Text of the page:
mon 20/05/2024

Apocalypse Clown review - going out with a laugh | reviews, news & interviews

Apocalypse Clown review - going out with a laugh

Apocalypse Clown review - going out with a laugh

The world ends not with a bang, but with three inept clowns in Ireland

Waiting for God knows what: Fionn Foley, David Earl, and Natalie Palamides in 'Apocalypse Clown'Vertigo Releasing

Here we are in rural Ireland and on the other side of bonkers. Apocalypse Clown is billed as an "end-of-the-world road movie with clowns". It’s hilarious, off the wall, beyond the cringe.

The protagonists are three washed-up members of the circus clown profession. They make a combustible madcap combination as they travel together around, squished into that long-extinct symbol of hippydom, a bright yellow Renault 4L.

The starting point is that some celestial event – possibly a solar flare, but it doesn’t actually matter – has suddenly caused every piece of equipment that needs computer power and connection to shut down. The threesome make a last-ditch attempt to fulfil their dreams while traveling to the funeral of the expired master clown Jean Ducocque (Barry McGovern).

They are an odd trio to say the least. Their leader, Bobo (the endearing David Earl from After Life), is plagued by self-doubt about whether clowning has a future. Despite not having an iota of talent, Pepe (Fionn Foley) is imbued with the deep personal conviction that he is inhabited by the genius of Marcel Marceau. Funzo (Natalie Palamides from Netflix’s Nate – A One Man Show) has no inkling that everything she does or says is going to put herself and everyone around her in danger. In her case, coulrophobia and running a mile from clowns would be completely rational responses.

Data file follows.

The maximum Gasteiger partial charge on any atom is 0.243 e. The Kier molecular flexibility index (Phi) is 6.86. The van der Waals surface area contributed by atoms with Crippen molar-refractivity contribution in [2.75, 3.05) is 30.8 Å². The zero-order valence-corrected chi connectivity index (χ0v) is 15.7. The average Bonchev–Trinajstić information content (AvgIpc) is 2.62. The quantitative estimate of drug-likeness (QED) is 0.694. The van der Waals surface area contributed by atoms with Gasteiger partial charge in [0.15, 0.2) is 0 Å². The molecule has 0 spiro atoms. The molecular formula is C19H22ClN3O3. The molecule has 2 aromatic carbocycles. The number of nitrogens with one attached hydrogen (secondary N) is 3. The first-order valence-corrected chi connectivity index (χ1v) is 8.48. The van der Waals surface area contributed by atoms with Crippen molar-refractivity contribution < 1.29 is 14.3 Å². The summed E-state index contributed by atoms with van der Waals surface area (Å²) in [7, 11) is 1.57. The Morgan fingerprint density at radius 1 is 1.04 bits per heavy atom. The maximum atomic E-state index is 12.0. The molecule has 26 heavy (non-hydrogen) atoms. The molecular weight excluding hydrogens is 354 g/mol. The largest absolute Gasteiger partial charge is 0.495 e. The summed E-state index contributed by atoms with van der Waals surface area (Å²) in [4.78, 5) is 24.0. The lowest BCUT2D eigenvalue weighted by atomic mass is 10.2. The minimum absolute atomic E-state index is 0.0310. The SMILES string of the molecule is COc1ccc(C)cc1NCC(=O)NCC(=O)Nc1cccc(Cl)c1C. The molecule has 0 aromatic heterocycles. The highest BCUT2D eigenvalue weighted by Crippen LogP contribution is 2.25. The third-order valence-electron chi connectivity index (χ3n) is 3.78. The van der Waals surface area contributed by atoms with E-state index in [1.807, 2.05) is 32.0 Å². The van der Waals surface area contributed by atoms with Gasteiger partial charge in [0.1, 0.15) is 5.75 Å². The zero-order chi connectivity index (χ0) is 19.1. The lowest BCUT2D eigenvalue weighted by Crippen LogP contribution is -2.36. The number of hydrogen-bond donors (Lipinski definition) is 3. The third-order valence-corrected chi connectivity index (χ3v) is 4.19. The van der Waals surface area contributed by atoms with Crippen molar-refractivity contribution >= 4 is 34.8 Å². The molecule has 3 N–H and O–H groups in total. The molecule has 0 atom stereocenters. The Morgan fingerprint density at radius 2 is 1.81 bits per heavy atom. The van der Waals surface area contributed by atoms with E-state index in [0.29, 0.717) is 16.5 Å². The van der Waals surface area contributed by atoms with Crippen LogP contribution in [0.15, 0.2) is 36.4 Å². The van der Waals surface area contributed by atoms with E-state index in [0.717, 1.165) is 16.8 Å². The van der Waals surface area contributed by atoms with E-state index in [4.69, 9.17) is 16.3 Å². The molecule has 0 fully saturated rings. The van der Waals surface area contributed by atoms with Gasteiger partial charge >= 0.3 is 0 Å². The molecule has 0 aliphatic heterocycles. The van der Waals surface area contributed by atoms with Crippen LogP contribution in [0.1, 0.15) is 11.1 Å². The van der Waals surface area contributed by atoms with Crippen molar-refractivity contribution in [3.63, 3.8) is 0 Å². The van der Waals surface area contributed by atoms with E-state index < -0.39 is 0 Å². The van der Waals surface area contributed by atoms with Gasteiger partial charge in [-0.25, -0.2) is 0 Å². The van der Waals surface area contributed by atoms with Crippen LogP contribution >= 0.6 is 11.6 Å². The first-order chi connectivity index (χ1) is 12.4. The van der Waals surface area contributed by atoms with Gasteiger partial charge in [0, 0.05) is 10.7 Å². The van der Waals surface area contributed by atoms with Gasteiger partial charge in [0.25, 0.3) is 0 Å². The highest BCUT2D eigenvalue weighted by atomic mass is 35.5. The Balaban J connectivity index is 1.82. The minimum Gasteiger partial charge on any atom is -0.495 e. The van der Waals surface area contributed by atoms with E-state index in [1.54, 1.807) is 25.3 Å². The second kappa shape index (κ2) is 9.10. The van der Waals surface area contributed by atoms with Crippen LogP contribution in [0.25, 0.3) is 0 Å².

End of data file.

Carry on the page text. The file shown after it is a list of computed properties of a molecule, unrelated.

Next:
As they head to their destination, the threesome encounters other improbable and unpredictable characters. Journalism-is-in-my-blood Jenny (Amy De Bhrún), who regrets once hooking up with Bobo, has somehow convinced herself that her reporting on the catastrophe will propel her to stardom and enable to revenge herself on her unbelieving mother.

The Great Alphonso (a particularly oily role for Ivan Kaye), who's forever harping on his vanished stardom, harbours limitless delusions of his importance in the world of clowns and television. There is even a former boyband singer, Tim from Bromanz (Tadgh Murphy), who is a sucker for every Bilderberg or Hillary Clinton conspiracy theory invented. (Pictured below: Ivan Kaye, Natalie Palamides, David Earl, Amy De Bhrún, Fionn Foley)Director George Kane has explained that viewers of Apocalypse Clown should expect a Robert Emmerich disaster movie shot on a shoestring. The backstory of how the film came to be made sounds like a (happy) accident. The story was going to involve “humanitarian clowning” in West Africa (sic), but the unexpected arrival of grant money meant that the clowns, their bright red noses, and their doubts and fears would have to be exposed in Ireland. 

Kane and his co-writers were clearly influenced by the constant questioning of the viability of all artistic professions during the pandemic. Luckily, such down-on-your-luck thoughts are kept relatively brief. The quickfire gags of the delightfully mad Apocalypse Clown are performed by an ensemble of well-cast actors playing engagingly wacky characters. It is impossible not to be drawn in by all the fun they're having.

The quickfire gags are performed by an ensemble of well-cast actors playing engagingly wacky characters


Editor Rating: 
Average: 4 (1 vote)

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